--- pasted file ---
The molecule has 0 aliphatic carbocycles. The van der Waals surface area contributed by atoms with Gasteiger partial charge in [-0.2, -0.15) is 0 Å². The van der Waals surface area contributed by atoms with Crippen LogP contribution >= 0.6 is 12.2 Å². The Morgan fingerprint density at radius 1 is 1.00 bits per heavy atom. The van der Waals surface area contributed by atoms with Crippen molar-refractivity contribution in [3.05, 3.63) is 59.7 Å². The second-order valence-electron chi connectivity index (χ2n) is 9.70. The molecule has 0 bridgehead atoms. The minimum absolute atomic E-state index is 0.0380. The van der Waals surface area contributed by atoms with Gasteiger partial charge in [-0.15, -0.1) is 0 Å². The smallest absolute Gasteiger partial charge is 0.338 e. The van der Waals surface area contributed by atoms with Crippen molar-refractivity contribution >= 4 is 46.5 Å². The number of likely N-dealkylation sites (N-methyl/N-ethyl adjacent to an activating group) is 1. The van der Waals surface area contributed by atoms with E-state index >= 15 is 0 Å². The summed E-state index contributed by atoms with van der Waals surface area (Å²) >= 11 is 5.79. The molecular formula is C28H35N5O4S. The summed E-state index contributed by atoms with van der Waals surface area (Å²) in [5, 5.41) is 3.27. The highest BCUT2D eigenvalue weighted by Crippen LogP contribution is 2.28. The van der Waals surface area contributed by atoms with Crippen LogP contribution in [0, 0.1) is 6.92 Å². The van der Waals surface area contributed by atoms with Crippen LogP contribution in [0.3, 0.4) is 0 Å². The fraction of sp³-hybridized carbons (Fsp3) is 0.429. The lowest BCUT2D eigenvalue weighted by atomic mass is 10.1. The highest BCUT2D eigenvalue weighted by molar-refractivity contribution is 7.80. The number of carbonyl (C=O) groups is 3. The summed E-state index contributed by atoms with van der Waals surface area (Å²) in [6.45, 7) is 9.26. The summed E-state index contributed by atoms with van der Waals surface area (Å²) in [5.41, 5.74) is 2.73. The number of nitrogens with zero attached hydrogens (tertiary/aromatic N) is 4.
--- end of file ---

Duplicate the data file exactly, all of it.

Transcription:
The molecule has 0 aliphatic carbocycles. The van der Waals surface area contributed by atoms with Gasteiger partial charge in [-0.2, -0.15) is 0 Å². The van der Waals surface area contributed by atoms with Crippen LogP contribution >= 0.6 is 12.2 Å². The Morgan fingerprint density at radius 1 is 1.00 bits per heavy atom. The van der Waals surface area contributed by atoms with Crippen molar-refractivity contribution in [3.05, 3.63) is 59.7 Å². The second-order valence-electron chi connectivity index (χ2n) is 9.70. The molecule has 0 bridgehead atoms. The minimum absolute atomic E-state index is 0.0380. The van der Waals surface area contributed by atoms with Gasteiger partial charge in [-0.15, -0.1) is 0 Å². The smallest absolute Gasteiger partial charge is 0.338 e. The van der Waals surface area contributed by atoms with Crippen molar-refractivity contribution >= 4 is 46.5 Å². The number of likely N-dealkylation sites (N-methyl/N-ethyl adjacent to an activating group) is 1. The van der Waals surface area contributed by atoms with E-state index >= 15 is 0 Å². The summed E-state index contributed by atoms with van der Waals surface area (Å²) >= 11 is 5.79. The molecular formula is C28H35N5O4S. The summed E-state index contributed by atoms with van der Waals surface area (Å²) in [5, 5.41) is 3.27. The highest BCUT2D eigenvalue weighted by Crippen LogP contribution is 2.28. The van der Waals surface area contributed by atoms with Crippen LogP contribution in [0, 0.1) is 6.92 Å². The van der Waals surface area contributed by atoms with Crippen LogP contribution in [0.3, 0.4) is 0 Å². The fraction of sp³-hybridized carbons (Fsp3) is 0.429. The lowest BCUT2D eigenvalue weighted by atomic mass is 10.1. The highest BCUT2D eigenvalue weighted by molar-refractivity contribution is 7.80. The number of carbonyl (C=O) groups is 3. The summed E-state index contributed by atoms with van der Waals surface area (Å²) in [6.45, 7) is 9.26. The summed E-state index contributed by atoms with van der Waals surface area (Å²) in [5.41, 5.74) is 2.73. The number of nitrogens with zero attached hydrogens (tertiary/aromatic N) is 4.